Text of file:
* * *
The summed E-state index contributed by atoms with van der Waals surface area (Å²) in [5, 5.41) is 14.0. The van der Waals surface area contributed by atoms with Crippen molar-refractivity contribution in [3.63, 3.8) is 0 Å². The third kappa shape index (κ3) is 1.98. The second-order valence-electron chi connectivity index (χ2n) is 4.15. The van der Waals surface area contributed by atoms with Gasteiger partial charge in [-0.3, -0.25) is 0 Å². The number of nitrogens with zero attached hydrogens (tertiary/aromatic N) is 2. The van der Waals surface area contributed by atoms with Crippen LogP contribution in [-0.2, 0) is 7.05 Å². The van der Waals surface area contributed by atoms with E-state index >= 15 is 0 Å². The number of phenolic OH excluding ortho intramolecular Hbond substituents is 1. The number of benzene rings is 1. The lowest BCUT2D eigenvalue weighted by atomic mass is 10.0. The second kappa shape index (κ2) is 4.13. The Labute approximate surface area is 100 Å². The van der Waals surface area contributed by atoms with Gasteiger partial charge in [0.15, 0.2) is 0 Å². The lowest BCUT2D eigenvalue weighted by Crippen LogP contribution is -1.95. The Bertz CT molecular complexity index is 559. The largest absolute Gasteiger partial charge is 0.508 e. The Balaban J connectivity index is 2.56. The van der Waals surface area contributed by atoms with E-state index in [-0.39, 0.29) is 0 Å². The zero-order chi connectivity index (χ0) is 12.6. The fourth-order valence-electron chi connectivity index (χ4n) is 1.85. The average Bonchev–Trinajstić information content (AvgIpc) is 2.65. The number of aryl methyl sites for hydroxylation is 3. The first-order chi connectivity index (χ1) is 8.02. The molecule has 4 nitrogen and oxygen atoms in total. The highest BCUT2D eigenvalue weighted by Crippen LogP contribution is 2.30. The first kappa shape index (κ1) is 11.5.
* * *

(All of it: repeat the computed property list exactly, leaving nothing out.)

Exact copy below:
The summed E-state index contributed by atoms with van der Waals surface area (Å²) in [5, 5.41) is 14.0. The van der Waals surface area contributed by atoms with Crippen molar-refractivity contribution in [3.63, 3.8) is 0 Å². The third kappa shape index (κ3) is 1.98. The second-order valence-electron chi connectivity index (χ2n) is 4.15. The van der Waals surface area contributed by atoms with Gasteiger partial charge in [-0.3, -0.25) is 0 Å². The number of nitrogens with zero attached hydrogens (tertiary/aromatic N) is 2. The van der Waals surface area contributed by atoms with Crippen LogP contribution in [-0.2, 0) is 7.05 Å². The van der Waals surface area contributed by atoms with E-state index >= 15 is 0 Å². The number of phenolic OH excluding ortho intramolecular Hbond substituents is 1. The number of benzene rings is 1. The lowest BCUT2D eigenvalue weighted by atomic mass is 10.0. The second kappa shape index (κ2) is 4.13. The Labute approximate surface area is 100 Å². The van der Waals surface area contributed by atoms with Gasteiger partial charge in [0.15, 0.2) is 0 Å². The lowest BCUT2D eigenvalue weighted by Crippen LogP contribution is -1.95. The Bertz CT molecular complexity index is 559. The largest absolute Gasteiger partial charge is 0.508 e. The Balaban J connectivity index is 2.56. The van der Waals surface area contributed by atoms with E-state index in [-0.39, 0.29) is 0 Å². The zero-order chi connectivity index (χ0) is 12.6. The fourth-order valence-electron chi connectivity index (χ4n) is 1.85. The average Bonchev–Trinajstić information content (AvgIpc) is 2.65. The number of aryl methyl sites for hydroxylation is 3. The first-order chi connectivity index (χ1) is 8.02. The molecule has 4 nitrogen and oxygen atoms in total. The highest BCUT2D eigenvalue weighted by Crippen LogP contribution is 2.30. The first kappa shape index (κ1) is 11.5.